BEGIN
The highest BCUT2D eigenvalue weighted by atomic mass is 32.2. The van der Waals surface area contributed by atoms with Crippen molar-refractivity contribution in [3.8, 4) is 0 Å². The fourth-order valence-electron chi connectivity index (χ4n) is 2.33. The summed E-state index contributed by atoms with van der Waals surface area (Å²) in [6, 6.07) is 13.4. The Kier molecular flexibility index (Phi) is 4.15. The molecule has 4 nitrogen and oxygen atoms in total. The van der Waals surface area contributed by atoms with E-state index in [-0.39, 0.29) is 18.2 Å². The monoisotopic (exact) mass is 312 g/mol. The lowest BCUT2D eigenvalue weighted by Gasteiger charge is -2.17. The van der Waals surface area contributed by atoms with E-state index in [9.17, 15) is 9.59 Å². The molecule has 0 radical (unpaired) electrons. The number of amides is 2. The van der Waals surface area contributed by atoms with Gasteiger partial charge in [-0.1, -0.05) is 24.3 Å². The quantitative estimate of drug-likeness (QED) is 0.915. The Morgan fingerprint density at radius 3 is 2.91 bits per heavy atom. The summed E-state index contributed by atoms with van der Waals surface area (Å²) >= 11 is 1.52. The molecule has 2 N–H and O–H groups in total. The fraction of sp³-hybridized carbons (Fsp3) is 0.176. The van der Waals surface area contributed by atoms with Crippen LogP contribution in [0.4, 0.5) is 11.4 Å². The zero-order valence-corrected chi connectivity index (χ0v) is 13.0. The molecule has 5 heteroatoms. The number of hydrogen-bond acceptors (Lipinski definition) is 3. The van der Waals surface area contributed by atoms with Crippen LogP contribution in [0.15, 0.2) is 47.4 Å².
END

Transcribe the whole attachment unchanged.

The highest BCUT2D eigenvalue weighted by atomic mass is 32.2. The van der Waals surface area contributed by atoms with Crippen molar-refractivity contribution in [3.8, 4) is 0 Å². The fourth-order valence-electron chi connectivity index (χ4n) is 2.33. The summed E-state index contributed by atoms with van der Waals surface area (Å²) in [6, 6.07) is 13.4. The Kier molecular flexibility index (Phi) is 4.15. The molecule has 4 nitrogen and oxygen atoms in total. The van der Waals surface area contributed by atoms with E-state index in [-0.39, 0.29) is 18.2 Å². The monoisotopic (exact) mass is 312 g/mol. The lowest BCUT2D eigenvalue weighted by Gasteiger charge is -2.17. The van der Waals surface area contributed by atoms with E-state index in [9.17, 15) is 9.59 Å². The molecule has 0 radical (unpaired) electrons. The number of amides is 2. The van der Waals surface area contributed by atoms with Gasteiger partial charge in [-0.1, -0.05) is 24.3 Å². The quantitative estimate of drug-likeness (QED) is 0.915. The Morgan fingerprint density at radius 3 is 2.91 bits per heavy atom. The summed E-state index contributed by atoms with van der Waals surface area (Å²) >= 11 is 1.52. The molecule has 2 N–H and O–H groups in total. The fraction of sp³-hybridized carbons (Fsp3) is 0.176. The van der Waals surface area contributed by atoms with Crippen LogP contribution in [0.4, 0.5) is 11.4 Å². The zero-order valence-corrected chi connectivity index (χ0v) is 13.0. The molecule has 5 heteroatoms. The number of hydrogen-bond acceptors (Lipinski definition) is 3. The van der Waals surface area contributed by atoms with Crippen LogP contribution in [0.15, 0.2) is 47.4 Å².